Take a deep breath
Geplaatst op 11-06-2020
(Original publication June 2019.)
After yet another very productive period of activities and achievements on roller skates, we are heading to a well needed pause from our daily tasks. Jugglin' between skatelife, private life, study life, working life and familylife, has shown to be quite a challenge of balance, but we improve as we move through it all, resulting in working on fresh ideas and strategies.
Common factor to keep everything going to the best of our abilities: keep on breathing.
Now, you may ask `Wait; What? That's it? That comes pretty natural to us all, doesn't it?`.
Yes. Absolutely true.
In fact, according to rough calculations, an everage adult is estimated to take somewhere between 20000 and 25000 breaths a day. Now, most of us lose count after 10, as we are easily distracted by all things we have to do in our busy lives. But focusing on a few breaths on a daily basis, can make a world of difference in terms of overall good health and a clear mind for clear decision making.
As we are all easily stressed out on different levels throughout the day, controlling your breath is probably the least thing on your mind, but at the same time the easiest of all ingredients you need, to get you through any task.
There are of course many people taking yoga classes, having their daily morning meditation rituals, or perhaps practicing mindful running. Taking a few moments throughout every day to bring the region of breathing lower than the chest, works wonders and adds up to all other stress-controlling habits.
How the physiology of the body actually changes for the better, by taking a deep breath and even longer exhalations, is an interesting matter to dive into.
Daily Life .
We’ve all had experiences like this on multiple occasions: seeing someone or finding ourselves totally stressed out and then some person or perhaps you yourself saying to someone : “ Ok, wait a minute. Try to relax, take a deep breath and think again where you could have lost your phone.” Or something along those lines. The key part, `take a deep breath`.
In the old days and then I really mean the old days, man and wo-man were living in let’s say, challenging circumstances. Always on the lookout, not to end up as a side dish for bears, tigers, lions and all kinds of other cute looking creatures with a big appetite.
The emergency reaction, also known as the fight-flight-freeze response, was an absolute survival tool (encapsulated in the oldest part of the brain), to deal with any type of danger.
The emergency state is initially meant to come and go, changing the physiological status only briefly, until everything is safe again. Breathing from the chest makes it easier to breathe fast, to acquire more oxygen for the heart and the muscles. Stress hormone levels (mainly adrenaline, cortisol) are increased, to set the body up in perfect danger mode. Clear and rational thinking is the least thing on your mind; there’s simply no time and the altered physiological state hardly has any room for that.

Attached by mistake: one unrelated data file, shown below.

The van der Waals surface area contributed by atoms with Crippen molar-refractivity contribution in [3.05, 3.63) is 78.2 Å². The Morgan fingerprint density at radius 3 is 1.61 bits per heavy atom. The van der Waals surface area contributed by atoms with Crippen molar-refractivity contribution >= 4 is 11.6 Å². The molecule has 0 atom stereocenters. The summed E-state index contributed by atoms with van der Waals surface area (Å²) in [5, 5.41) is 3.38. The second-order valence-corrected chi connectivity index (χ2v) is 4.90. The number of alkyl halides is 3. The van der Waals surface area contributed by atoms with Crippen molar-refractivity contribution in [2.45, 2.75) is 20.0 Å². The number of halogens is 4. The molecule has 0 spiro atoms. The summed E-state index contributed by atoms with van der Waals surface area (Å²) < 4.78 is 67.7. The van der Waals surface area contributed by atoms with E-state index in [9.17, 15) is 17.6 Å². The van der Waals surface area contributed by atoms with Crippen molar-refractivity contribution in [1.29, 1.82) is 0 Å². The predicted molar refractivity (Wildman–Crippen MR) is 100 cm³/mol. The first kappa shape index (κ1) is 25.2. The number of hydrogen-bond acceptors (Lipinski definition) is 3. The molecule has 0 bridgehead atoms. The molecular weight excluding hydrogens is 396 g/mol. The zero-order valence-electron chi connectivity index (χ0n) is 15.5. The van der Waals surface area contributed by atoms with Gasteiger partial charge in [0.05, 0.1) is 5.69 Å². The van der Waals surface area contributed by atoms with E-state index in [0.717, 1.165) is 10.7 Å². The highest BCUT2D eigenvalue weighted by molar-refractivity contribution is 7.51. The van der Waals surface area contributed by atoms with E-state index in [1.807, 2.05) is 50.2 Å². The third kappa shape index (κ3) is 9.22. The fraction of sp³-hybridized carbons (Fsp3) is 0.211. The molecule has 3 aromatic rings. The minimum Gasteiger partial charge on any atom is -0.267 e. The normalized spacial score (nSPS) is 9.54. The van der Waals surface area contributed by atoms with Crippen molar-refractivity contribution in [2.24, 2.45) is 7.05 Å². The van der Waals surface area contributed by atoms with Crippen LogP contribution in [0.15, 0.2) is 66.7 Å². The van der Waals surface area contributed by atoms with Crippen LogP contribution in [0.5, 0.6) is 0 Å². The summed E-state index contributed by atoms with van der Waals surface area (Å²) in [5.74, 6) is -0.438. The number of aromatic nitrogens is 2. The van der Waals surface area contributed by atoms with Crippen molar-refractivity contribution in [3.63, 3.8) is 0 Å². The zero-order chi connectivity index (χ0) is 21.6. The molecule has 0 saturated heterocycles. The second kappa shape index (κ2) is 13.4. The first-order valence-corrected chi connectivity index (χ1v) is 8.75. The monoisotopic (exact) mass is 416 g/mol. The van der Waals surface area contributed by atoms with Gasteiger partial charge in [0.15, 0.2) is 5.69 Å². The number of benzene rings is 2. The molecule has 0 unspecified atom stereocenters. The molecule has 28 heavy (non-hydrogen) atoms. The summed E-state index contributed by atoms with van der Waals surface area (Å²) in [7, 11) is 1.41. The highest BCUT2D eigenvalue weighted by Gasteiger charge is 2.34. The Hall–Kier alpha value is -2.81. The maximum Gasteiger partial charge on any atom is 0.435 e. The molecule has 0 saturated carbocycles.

In modern times, the lions and bears causing you to stress out, are your colleagues or customers sending tons of e-mails, your superior or crazy neighbor yelling at you, your smartphone and the constant urge to check it and let’s not forget traffic jams. They may not be life threatening in most cases, but the emergency reaction kicks in nevertheless.
When people roller skate, the physiological effects are instantly noticeable, especially with beginners. Fast breathing form the chest, heart rate going up, sweating; basically that good old emergency reaction. The unrooted feeling and situation of being on wheels, is signaled to the brain as a life threatening issue.
According to today’s science.
Although necessary and very effective in dangerous situations, a prolonged emergency state, is extremely harmful and exhausting to the body and the brain. Continuous elevated levels of stress hormones, are toxic to the immune system, making the body vulnerable to a host of bad news.
Research has brought to light the mechanics of a reset system which counters the emergency response. Deep breathing allows an easier transfer from the chest region to the belly (diaphragmatic breathing), which is a more natural way to breathe. Also, taking a deep breath allows to exhale longer, which triggers the vagus nerve. The vagus nerve (comes in pair) – also called cranial nerve X – wanders down from the neck into the abdominal area, stopping by different organs along the way, to collect statusinfo and act upon it up and downstream.
One of the many functions and effects of cranial nerve X, is to control the heart rate. Longer exhaling triggers the vagus nerve to squirt some stress-killing vagusstoff (later identified as acetylcholine - ACh) into the system, causing the rest heart rate to slow down. This, is your built-in reset button to counter the effects of the too often popping up fight-flight-freeze response.
Daily deep breathing exercises are easy and helpful tools, to combat long term stress effects. Practicing contemplative activities on a regular basis, such as meditation rituals, yoga, tai chi, roller skating, all have imbedded some form of breathing practice, focused on slowing down the breathing pattern and longer exhaling.
But with an average of 23000 breaths a day, you surely can focus on a few of them multiple times a day, taking them deeper, longer and slower. One effective way to engage into instant deep breathing from personal experience, is to visualize the location of the vagus nerve and how it injects some of that ACh stress antidote, bringing you to a low stress & natural high plateau; and stay there as long as you want.
So, treat your breathing with reverence, for it gives you life!
Brian B. Kanhai - Soulful Fitness - Roller Skate Training.
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